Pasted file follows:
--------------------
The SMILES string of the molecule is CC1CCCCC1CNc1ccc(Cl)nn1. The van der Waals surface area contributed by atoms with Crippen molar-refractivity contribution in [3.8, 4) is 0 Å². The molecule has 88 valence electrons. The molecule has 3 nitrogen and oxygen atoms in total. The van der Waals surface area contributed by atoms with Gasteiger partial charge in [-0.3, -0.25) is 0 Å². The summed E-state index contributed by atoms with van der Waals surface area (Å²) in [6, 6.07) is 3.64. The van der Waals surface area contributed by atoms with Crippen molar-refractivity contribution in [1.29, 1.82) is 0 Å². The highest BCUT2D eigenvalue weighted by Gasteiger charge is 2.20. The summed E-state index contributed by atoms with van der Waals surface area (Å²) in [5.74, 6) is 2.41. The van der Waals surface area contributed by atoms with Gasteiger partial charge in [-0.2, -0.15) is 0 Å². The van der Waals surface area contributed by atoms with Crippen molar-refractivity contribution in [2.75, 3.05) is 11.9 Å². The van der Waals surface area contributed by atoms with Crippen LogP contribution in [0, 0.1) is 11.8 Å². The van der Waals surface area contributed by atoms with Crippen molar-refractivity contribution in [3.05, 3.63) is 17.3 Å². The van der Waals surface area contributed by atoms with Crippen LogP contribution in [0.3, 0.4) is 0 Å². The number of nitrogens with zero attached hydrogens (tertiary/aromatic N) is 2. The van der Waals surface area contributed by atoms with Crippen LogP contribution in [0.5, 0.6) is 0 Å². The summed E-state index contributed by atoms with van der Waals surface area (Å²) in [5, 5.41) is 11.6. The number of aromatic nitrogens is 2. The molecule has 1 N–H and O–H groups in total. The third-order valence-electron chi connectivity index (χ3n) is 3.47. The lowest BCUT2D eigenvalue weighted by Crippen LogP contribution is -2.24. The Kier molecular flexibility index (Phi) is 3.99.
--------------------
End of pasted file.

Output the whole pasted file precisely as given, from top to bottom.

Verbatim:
The SMILES string of the molecule is CC1CCCCC1CNc1ccc(Cl)nn1. The van der Waals surface area contributed by atoms with Crippen molar-refractivity contribution in [3.8, 4) is 0 Å². The molecule has 88 valence electrons. The molecule has 3 nitrogen and oxygen atoms in total. The van der Waals surface area contributed by atoms with Gasteiger partial charge in [-0.3, -0.25) is 0 Å². The summed E-state index contributed by atoms with van der Waals surface area (Å²) in [6, 6.07) is 3.64. The van der Waals surface area contributed by atoms with Crippen molar-refractivity contribution in [1.29, 1.82) is 0 Å². The highest BCUT2D eigenvalue weighted by Gasteiger charge is 2.20. The summed E-state index contributed by atoms with van der Waals surface area (Å²) in [5.74, 6) is 2.41. The van der Waals surface area contributed by atoms with Gasteiger partial charge in [-0.2, -0.15) is 0 Å². The van der Waals surface area contributed by atoms with Crippen molar-refractivity contribution in [2.75, 3.05) is 11.9 Å². The van der Waals surface area contributed by atoms with Crippen LogP contribution in [0, 0.1) is 11.8 Å². The van der Waals surface area contributed by atoms with Crippen molar-refractivity contribution in [3.05, 3.63) is 17.3 Å². The van der Waals surface area contributed by atoms with Crippen LogP contribution in [0.3, 0.4) is 0 Å². The number of nitrogens with zero attached hydrogens (tertiary/aromatic N) is 2. The van der Waals surface area contributed by atoms with Crippen LogP contribution in [0.5, 0.6) is 0 Å². The summed E-state index contributed by atoms with van der Waals surface area (Å²) in [5, 5.41) is 11.6. The number of aromatic nitrogens is 2. The molecule has 1 N–H and O–H groups in total. The third-order valence-electron chi connectivity index (χ3n) is 3.47. The lowest BCUT2D eigenvalue weighted by Crippen LogP contribution is -2.24. The Kier molecular flexibility index (Phi) is 3.99.